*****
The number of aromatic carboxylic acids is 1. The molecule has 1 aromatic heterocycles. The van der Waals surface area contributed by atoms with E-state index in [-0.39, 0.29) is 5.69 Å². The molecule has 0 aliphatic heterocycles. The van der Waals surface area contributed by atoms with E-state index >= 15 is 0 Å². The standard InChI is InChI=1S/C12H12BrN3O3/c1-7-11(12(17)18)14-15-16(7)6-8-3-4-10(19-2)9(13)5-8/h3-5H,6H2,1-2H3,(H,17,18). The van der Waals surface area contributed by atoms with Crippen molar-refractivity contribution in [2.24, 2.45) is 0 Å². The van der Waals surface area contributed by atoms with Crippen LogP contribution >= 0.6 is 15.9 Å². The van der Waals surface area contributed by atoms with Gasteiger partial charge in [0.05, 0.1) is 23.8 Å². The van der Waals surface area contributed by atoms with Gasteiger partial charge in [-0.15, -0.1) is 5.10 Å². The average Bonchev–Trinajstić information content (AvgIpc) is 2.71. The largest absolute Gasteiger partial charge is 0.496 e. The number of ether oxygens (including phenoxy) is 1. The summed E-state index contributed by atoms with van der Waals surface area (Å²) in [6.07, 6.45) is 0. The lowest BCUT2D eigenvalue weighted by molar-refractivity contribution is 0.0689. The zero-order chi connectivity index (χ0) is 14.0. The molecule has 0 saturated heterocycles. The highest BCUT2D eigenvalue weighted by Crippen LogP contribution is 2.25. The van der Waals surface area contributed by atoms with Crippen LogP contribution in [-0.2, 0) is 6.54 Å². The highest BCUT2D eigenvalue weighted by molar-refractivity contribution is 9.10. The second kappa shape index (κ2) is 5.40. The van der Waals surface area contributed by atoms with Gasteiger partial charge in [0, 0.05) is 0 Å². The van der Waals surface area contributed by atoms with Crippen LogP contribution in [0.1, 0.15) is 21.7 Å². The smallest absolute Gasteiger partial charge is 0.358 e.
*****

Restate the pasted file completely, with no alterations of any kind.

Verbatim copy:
The number of aromatic carboxylic acids is 1. The molecule has 1 aromatic heterocycles. The van der Waals surface area contributed by atoms with E-state index in [-0.39, 0.29) is 5.69 Å². The molecule has 0 aliphatic heterocycles. The van der Waals surface area contributed by atoms with E-state index >= 15 is 0 Å². The standard InChI is InChI=1S/C12H12BrN3O3/c1-7-11(12(17)18)14-15-16(7)6-8-3-4-10(19-2)9(13)5-8/h3-5H,6H2,1-2H3,(H,17,18). The van der Waals surface area contributed by atoms with Crippen molar-refractivity contribution in [2.24, 2.45) is 0 Å². The van der Waals surface area contributed by atoms with Crippen LogP contribution >= 0.6 is 15.9 Å². The van der Waals surface area contributed by atoms with Gasteiger partial charge in [0.05, 0.1) is 23.8 Å². The van der Waals surface area contributed by atoms with Gasteiger partial charge in [-0.15, -0.1) is 5.10 Å². The average Bonchev–Trinajstić information content (AvgIpc) is 2.71. The largest absolute Gasteiger partial charge is 0.496 e. The number of ether oxygens (including phenoxy) is 1. The summed E-state index contributed by atoms with van der Waals surface area (Å²) in [6.07, 6.45) is 0. The lowest BCUT2D eigenvalue weighted by molar-refractivity contribution is 0.0689. The zero-order chi connectivity index (χ0) is 14.0. The molecule has 0 saturated heterocycles. The highest BCUT2D eigenvalue weighted by Crippen LogP contribution is 2.25. The van der Waals surface area contributed by atoms with Crippen LogP contribution in [-0.2, 0) is 6.54 Å². The highest BCUT2D eigenvalue weighted by molar-refractivity contribution is 9.10. The second kappa shape index (κ2) is 5.40. The van der Waals surface area contributed by atoms with Gasteiger partial charge in [0, 0.05) is 0 Å². The van der Waals surface area contributed by atoms with Crippen LogP contribution in [0.1, 0.15) is 21.7 Å². The smallest absolute Gasteiger partial charge is 0.358 e.